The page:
Special teams can’t be an afterthought for players in Canadian university football.
A quick glance at CFL rosters shows 15 former Guelph Gryphons and most played special teams for the Gryphons during their time in the OUA.
“It was probably one of the most if not the most important part, especially as a Canadian linebacker,” Toronto Argos linebacker Curtis Newton said. “That’s one of the things you do throughout your university career – at least it should be. When I first got in university, special teams was how I got on the field. My first year in the CFL that was how I got on the field. It’s definitely a huge part of the game and it kind of bridges the gap between the pros and Canadian university for Canadian university players.”
“It’s not just CFL,” Argos defensive lineman Cam Walker said. “It’s every time you take the next step. It’s what got me on the field when I got here and it’s what got me a spot on the roster in the CFL. If you’re a linebacker, anyone really other than an O lineman, it’s everything. That’s how you take the next step in football.”
Several of the Gryphons in the CFL were back on the University of Guelph Campus for the Gryphons’ specialists clinic and all stressed the importance of special teams.
“It was the only reason I’d get to the CFL, being a small guy,” long snapper Dan MacDonald said. He played with the Saskatchewan Roughriders last season. “The fact that I was good at snapping the football just made me that much more valuable.”
MacDonald was listed as 5-foot-10 and 200 pounds last year with the Roughriders and he took advice from his dad, Gryphons offensive line coach Mike MacDonald, to heart.
“My dad preached the importance of if I ever wanted to make something of football, you had to be good at more than one thing and this could be it,” Dan said of long snapping. “I kind of fell in love with it and I just kept going.”
His ability at long snapping got him recruited by the Gryphons who noticed his ability at it when they were at one of his high school games looking to recruit one of his teammates. His love of playing special teams and usually being the first one down the field to make tackles didn’t hurt, either.
“I loved hitting people,” Dan said. “Who doesn’t.”
Guelphite Jake Reinhart made it to the CFL as a long snapper with the Argos. He joined the Gryphons after playing quarterback with the Guelph CVI Green Gaels in the local District 10 high school league. He also played that position in summer football in Guelph.
“I know a lot of guys who think they’re going to the next level kind of overlook special teams, but it definitely is a huge part of the game, especially in the CFL,” Reinhart said. “It being three-down football, you’re punting and kicking the ball a lot. That’s your ticket in for guys who might be on the outside and be on the verge of making it.
“It’s what teams can see, how you are doing on special teams and if you’re doing real well on special teams and you look like you’re locking guys up and getting downfield making tackles, you’re going to be higher up on the ladder than a guy who is not playing special teams, but is a really good linebacker.”
Reinhart took up long snapping with the Gryphons and practiced it whenever he could.
“Coach (Brian) Cluff, who is the defensive line coach here, he was actually a high school teacher of mine and he took me aside in practice one day and he said ‘Hey, you know what? You could be a good long snapper and you could go to the CFL as a long snapper.’ I said ‘I don’t know about that coach. I haven’t done much long snapping before.’ When there was some spare time in practice between drills and a little bit after practice, I would just snap him the ball. I slowly got better and better and it all worked out for me in the end.”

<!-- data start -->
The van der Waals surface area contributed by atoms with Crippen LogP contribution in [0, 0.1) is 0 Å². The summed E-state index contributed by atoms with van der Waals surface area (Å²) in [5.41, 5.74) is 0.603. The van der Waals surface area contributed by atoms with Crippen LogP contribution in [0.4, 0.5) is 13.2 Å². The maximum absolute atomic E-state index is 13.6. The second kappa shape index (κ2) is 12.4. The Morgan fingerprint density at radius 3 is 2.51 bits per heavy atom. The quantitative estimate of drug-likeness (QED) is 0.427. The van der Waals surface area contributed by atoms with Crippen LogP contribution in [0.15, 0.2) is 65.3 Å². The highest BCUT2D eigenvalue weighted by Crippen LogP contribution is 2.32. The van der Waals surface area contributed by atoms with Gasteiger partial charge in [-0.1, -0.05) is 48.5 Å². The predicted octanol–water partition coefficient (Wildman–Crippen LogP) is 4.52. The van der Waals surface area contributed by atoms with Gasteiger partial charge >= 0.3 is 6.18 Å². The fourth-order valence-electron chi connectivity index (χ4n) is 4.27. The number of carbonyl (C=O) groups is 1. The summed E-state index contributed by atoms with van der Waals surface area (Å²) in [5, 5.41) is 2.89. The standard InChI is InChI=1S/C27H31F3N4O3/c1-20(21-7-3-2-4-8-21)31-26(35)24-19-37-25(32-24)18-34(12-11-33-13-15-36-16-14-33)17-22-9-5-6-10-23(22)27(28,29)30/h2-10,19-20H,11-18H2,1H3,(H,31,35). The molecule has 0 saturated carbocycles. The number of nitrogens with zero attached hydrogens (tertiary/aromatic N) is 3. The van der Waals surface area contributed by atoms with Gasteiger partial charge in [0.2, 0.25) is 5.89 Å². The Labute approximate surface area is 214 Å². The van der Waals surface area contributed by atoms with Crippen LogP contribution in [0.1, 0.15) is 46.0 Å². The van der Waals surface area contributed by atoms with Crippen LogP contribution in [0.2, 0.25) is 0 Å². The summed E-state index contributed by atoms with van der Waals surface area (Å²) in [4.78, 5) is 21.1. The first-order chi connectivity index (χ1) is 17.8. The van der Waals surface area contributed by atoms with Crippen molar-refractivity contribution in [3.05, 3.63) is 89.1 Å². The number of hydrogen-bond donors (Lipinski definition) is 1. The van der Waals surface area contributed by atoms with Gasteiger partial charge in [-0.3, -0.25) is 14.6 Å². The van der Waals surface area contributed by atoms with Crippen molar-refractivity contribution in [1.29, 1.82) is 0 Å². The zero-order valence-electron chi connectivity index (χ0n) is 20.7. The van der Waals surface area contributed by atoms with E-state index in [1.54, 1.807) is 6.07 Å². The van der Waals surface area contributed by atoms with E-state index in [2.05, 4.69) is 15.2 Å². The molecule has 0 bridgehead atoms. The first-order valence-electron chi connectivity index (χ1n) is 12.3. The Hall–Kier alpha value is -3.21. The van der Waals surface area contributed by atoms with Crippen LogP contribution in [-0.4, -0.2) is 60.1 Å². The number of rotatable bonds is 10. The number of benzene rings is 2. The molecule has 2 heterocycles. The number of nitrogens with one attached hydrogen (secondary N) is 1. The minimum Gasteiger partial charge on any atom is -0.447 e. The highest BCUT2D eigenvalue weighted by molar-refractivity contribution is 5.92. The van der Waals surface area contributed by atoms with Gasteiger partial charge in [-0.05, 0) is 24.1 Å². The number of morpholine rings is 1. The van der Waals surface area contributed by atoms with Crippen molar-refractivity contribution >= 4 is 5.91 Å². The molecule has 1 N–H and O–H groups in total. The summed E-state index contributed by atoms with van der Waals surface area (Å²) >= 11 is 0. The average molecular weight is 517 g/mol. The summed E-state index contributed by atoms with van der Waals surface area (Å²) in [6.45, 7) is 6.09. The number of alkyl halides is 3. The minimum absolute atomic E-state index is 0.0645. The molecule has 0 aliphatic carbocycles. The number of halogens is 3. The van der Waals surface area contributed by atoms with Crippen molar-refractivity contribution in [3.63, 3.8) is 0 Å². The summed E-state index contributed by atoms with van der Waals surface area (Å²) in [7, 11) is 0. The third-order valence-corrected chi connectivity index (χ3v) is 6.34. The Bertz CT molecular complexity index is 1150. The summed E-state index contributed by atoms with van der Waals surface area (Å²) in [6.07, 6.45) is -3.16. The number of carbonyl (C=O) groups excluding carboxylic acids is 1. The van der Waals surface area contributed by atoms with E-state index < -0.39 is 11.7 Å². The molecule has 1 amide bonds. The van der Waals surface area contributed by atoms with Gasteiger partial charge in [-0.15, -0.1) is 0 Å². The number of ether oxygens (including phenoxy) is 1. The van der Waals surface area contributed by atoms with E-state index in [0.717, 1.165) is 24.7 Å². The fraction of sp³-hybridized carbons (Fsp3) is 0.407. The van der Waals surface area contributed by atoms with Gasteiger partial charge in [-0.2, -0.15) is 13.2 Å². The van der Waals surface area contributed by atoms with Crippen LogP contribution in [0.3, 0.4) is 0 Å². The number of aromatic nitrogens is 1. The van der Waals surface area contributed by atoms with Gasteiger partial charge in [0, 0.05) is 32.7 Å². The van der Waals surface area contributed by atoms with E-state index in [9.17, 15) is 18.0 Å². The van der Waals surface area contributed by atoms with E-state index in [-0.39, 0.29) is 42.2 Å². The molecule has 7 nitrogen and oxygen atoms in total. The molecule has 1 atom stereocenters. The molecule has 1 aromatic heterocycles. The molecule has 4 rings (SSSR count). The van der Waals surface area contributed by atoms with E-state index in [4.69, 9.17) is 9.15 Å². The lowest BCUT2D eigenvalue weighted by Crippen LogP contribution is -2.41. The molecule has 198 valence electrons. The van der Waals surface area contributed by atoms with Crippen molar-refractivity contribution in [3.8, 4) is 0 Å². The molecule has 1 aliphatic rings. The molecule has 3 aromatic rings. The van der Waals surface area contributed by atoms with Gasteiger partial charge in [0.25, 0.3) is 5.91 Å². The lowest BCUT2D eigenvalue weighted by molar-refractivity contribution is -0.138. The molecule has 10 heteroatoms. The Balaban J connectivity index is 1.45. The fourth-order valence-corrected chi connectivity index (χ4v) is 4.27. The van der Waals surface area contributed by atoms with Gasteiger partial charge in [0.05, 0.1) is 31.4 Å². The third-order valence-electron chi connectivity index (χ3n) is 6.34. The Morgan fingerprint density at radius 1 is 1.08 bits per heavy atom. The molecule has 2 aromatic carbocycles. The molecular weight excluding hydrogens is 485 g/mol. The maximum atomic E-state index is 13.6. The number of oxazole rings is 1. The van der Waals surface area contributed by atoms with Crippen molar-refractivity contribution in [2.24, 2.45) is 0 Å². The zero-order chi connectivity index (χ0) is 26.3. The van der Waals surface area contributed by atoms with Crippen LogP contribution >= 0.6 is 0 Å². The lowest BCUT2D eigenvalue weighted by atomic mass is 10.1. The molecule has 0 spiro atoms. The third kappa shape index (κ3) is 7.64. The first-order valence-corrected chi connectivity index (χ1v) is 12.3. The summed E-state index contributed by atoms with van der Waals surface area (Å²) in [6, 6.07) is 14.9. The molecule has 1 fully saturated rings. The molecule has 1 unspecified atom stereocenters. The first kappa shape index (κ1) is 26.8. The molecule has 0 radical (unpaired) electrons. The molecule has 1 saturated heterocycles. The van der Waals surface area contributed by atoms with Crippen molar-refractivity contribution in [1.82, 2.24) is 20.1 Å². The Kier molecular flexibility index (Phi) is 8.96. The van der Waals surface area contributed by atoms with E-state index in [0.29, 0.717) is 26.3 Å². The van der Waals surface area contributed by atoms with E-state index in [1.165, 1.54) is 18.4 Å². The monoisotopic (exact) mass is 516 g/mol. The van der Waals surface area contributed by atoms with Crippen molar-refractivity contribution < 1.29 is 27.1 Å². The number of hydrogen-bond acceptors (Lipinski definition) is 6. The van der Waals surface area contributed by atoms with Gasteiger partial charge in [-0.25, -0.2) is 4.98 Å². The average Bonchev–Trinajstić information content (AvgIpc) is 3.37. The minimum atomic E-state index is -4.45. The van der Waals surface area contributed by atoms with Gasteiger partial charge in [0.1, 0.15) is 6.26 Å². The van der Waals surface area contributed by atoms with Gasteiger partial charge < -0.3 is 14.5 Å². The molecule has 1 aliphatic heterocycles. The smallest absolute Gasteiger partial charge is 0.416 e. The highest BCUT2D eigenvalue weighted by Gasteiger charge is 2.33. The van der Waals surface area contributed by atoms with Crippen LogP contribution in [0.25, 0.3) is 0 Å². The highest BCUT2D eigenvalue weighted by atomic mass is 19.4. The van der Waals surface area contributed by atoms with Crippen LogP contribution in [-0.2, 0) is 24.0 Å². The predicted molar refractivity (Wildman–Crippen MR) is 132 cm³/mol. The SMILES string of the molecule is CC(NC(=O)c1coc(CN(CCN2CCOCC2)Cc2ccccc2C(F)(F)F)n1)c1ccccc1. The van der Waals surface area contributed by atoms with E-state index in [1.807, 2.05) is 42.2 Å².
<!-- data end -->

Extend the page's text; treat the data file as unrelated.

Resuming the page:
Rob Maver came to Guelph knowing his route to the CFL would be on special teams as he joined the Gryphons as the team’s punter and place kicker. Now he’s the punter for the Calgary Stampeders.
“I actually tried out for the Hamilton Tiger-Cats before I ever came to Guelph so I was aware that any success for me was going to come through kicking the football,” Maver said. “That said, it’s something that I obviously have been able to appreciate for quite some time.
“Going to the next level, it’s not always going to be about playing defence or offence, it’s going to be about being a player who can play offence or defence and who can also excel on special teams.”
All the Gryphons who are in the CFL will have the same thing to say. Special teams is a good route to take to get to the pro level.
“It’s a privilege to be on the football field. It’s an opportunity,” Maver said. “Some guys are going to look at it and say ‘Oh, it’s not the most glamorous thing.’ Forget that. When you’re 24 years old, is it better to be covering a kick or is it better being in an office doing something you don’t want to do if you want to play football. A lot of these guys who have come from Guelph have embraced the role as a special teams player and that’s why you see a lot of us have moved on to have success in the CFL.”
And all who were the teachers at the Gryphon clinic wish they had had the opportunity to attend something like it when they were in high school.
“A lot of what I did was self-taught,” Maver said. “This was before YouTube and that stuff. I bought a couple of kicking DVDs, and it was just a lot of self taught and a lot of trial and error. That’s what I told these players. They’re not going to get immediately better today. They might get a little bit better today, but the knowledge (they receive at the clinic) is going to serve as a tool to help them get better down the road depending on what they are able to retain from today.
“We’re going to be giving them as much opportunity as they need for them to be able to take the onus on their skill development from here.”